Irfan Pathan fears the Australian pacer may quit the game following Phillip Hughes' accident
Although Cricket Australia's chief executive James Sutherland is impressed with the way Sean Abbott is holding up following his fatal bouncer to Phillip Hughes during a domestic Sheffield Shield match at the Sydney Cricket Ground, India all-rounder Irfan Pathan fears that the Australian medium-pacer might never play cricket again.
Irfan Pathan at Chowpatty during a promotional event on Saturday. Pic/Suresh KK
Ever since Hughes, only 25, passed away on Thursday, the cricketing fraternity has rallied behind Abbott.
Test of character
"There are very high chances that he (Abbott) may never like to play again. You have to be mentally very strong to make a comeback after such an accident. This will be a real test of his character. It was a rare incident in cricket and to come out of it won't be easy for him," Pathan told Sunday mid-day on the sidelines of a promotional event on Saturday.
Pathan, who is currently pushing for an India comeback, recalled an incident when his bouncer hit Zimbabwe batsman Mark Vermeulen on the helmet during an ODI in Brisbane, 2004. A top edge resulted in the ball sneaking in between the grill and visor of Vermeulen's helmet, fracturing his skull.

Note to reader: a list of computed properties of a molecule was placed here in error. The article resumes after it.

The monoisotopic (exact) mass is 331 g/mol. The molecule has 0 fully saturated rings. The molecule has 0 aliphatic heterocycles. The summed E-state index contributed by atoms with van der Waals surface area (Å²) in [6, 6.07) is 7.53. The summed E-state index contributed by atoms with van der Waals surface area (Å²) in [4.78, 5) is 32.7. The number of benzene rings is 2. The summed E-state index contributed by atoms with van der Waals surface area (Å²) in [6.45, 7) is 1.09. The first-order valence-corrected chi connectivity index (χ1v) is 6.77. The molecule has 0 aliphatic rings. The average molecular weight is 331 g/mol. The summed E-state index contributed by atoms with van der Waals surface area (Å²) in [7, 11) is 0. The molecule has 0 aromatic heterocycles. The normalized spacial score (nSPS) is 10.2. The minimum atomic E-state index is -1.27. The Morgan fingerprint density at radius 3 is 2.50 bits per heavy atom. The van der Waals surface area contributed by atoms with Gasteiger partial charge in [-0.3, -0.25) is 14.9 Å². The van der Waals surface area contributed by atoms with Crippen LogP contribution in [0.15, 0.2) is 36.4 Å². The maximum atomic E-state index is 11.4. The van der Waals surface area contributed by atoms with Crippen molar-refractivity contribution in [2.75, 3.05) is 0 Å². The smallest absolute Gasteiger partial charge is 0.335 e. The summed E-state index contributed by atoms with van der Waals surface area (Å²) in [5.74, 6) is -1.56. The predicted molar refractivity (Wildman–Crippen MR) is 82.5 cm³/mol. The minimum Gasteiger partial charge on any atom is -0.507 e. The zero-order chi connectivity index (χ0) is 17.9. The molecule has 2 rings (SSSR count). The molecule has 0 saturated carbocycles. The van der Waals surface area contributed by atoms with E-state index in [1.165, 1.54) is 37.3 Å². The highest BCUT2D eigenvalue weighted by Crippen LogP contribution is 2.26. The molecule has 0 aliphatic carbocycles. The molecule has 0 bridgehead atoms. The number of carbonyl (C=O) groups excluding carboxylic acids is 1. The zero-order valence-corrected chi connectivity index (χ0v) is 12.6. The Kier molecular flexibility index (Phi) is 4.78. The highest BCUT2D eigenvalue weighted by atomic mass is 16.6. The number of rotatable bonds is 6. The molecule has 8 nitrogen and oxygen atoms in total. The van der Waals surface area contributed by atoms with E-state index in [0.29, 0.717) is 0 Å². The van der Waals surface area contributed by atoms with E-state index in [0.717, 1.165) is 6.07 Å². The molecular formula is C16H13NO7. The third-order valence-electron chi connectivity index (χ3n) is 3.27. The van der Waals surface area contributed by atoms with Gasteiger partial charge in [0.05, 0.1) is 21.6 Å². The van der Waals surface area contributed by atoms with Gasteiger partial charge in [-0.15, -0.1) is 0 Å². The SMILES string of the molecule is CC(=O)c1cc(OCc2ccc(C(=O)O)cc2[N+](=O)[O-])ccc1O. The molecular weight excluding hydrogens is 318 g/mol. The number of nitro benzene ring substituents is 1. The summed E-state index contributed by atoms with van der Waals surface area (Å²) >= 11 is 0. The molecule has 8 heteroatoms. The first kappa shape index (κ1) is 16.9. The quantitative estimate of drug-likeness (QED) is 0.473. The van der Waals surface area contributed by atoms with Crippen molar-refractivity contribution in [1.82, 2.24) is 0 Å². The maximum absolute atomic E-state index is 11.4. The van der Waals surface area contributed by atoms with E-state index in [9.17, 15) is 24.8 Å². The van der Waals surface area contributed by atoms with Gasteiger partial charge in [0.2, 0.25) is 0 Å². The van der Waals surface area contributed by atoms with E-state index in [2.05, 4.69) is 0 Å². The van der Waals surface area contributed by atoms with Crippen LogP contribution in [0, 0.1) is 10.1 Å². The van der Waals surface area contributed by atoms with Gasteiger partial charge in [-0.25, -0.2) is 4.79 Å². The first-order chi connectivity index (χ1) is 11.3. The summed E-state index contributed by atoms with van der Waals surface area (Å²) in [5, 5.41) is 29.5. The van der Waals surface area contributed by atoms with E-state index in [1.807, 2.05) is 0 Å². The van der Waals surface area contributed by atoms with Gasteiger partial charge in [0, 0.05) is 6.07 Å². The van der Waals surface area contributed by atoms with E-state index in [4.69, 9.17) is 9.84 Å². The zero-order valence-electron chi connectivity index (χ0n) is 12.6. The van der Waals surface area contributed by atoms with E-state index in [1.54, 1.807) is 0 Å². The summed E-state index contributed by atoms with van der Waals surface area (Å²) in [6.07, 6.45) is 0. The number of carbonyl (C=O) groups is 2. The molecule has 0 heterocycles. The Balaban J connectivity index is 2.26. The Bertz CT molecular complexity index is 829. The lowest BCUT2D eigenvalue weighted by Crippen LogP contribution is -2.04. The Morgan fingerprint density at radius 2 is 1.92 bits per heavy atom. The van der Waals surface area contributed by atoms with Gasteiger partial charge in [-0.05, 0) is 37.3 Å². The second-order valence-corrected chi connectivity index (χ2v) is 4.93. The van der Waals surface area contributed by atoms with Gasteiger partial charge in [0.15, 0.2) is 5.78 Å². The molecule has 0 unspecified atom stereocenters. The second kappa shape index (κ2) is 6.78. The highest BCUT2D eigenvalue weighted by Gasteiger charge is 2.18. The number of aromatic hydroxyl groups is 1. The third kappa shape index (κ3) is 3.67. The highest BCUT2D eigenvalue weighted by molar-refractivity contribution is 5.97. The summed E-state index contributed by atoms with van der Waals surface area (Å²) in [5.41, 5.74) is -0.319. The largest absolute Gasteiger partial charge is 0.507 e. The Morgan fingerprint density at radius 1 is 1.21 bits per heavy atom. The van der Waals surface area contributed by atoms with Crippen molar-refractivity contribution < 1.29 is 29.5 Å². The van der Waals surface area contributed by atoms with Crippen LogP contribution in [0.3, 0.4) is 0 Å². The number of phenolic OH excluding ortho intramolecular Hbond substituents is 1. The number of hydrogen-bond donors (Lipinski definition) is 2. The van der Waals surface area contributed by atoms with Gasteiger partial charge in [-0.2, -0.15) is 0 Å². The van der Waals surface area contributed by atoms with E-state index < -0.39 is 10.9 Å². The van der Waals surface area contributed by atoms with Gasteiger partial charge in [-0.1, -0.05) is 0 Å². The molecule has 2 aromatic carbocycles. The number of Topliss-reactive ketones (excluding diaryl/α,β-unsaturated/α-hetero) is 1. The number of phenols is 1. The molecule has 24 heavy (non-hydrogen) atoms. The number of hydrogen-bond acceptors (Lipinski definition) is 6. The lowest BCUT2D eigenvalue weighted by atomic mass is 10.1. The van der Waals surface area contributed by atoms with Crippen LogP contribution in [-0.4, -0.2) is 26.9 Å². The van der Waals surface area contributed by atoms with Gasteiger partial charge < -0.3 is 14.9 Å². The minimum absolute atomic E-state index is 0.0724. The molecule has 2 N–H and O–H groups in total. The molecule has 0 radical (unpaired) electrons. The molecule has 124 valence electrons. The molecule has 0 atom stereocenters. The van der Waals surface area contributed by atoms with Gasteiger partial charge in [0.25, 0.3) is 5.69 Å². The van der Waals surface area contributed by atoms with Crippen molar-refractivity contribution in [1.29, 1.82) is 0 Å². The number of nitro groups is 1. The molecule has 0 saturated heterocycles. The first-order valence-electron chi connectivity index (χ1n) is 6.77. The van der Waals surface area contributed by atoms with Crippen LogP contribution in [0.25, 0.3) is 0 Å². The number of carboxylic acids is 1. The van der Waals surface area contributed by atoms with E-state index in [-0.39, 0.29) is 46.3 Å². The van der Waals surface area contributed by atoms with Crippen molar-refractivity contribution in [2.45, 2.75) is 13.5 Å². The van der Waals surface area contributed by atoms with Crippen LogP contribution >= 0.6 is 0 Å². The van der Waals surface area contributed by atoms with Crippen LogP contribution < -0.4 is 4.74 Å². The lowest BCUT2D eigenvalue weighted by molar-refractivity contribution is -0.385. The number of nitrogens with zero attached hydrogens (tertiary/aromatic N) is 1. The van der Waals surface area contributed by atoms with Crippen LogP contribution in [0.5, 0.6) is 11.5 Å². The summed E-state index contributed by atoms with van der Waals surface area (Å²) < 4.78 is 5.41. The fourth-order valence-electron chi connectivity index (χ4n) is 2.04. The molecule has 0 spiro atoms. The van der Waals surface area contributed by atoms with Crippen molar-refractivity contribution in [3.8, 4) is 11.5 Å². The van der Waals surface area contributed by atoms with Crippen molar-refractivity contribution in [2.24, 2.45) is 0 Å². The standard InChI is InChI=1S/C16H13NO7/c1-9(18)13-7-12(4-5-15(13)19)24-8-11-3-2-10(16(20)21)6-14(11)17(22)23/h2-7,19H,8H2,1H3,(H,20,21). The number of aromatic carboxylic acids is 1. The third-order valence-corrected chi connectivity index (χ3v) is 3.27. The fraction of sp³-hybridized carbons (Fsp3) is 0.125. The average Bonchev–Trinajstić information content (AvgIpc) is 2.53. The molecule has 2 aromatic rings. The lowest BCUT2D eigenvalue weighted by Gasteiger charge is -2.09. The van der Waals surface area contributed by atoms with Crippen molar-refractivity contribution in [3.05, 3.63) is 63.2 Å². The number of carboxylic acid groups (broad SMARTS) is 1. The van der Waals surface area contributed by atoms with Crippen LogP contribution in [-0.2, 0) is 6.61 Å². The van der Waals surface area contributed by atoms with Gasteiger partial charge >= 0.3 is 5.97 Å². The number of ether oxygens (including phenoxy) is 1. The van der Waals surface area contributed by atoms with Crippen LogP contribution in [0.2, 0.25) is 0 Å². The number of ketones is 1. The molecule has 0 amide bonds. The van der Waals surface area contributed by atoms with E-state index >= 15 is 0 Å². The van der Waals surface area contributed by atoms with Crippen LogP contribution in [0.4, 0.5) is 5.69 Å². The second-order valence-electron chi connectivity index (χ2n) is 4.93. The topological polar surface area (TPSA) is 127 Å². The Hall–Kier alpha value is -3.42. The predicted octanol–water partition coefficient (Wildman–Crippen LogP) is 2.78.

"After seeing the Hughes incident, I just couldn't stop recalling my bouncer to Vermeulen. I was shivering after that incident. I was wishing his eyes do not get damaged. I was in touch with a friend in Zimbabwe asking about his recovery. It took me sometime to get over that incident.
'Abbott would be gutted'
"I know what Abbott would be going through. What happened with him was rare. So even if it takes some more time for Abbott (to get over the guilt), let him take it. He has to realise it wasn't his fault. My heart goes out to him. He would be gutted at the moment," said Pathan.
In the wake of Hughes' death, it was decided on Saturday to postpone the first Test match between Australia and India at Brisbane from December 4 to an unspecified date. Pathan supported the decision. "It is a right decision.
I saw Michael Clarke's reaction. It is good that they have decided to postpone the first Test. Players, especially the Australians, need to be in a right frame of mind to play it. There is no point pushing the players to play," he signed off.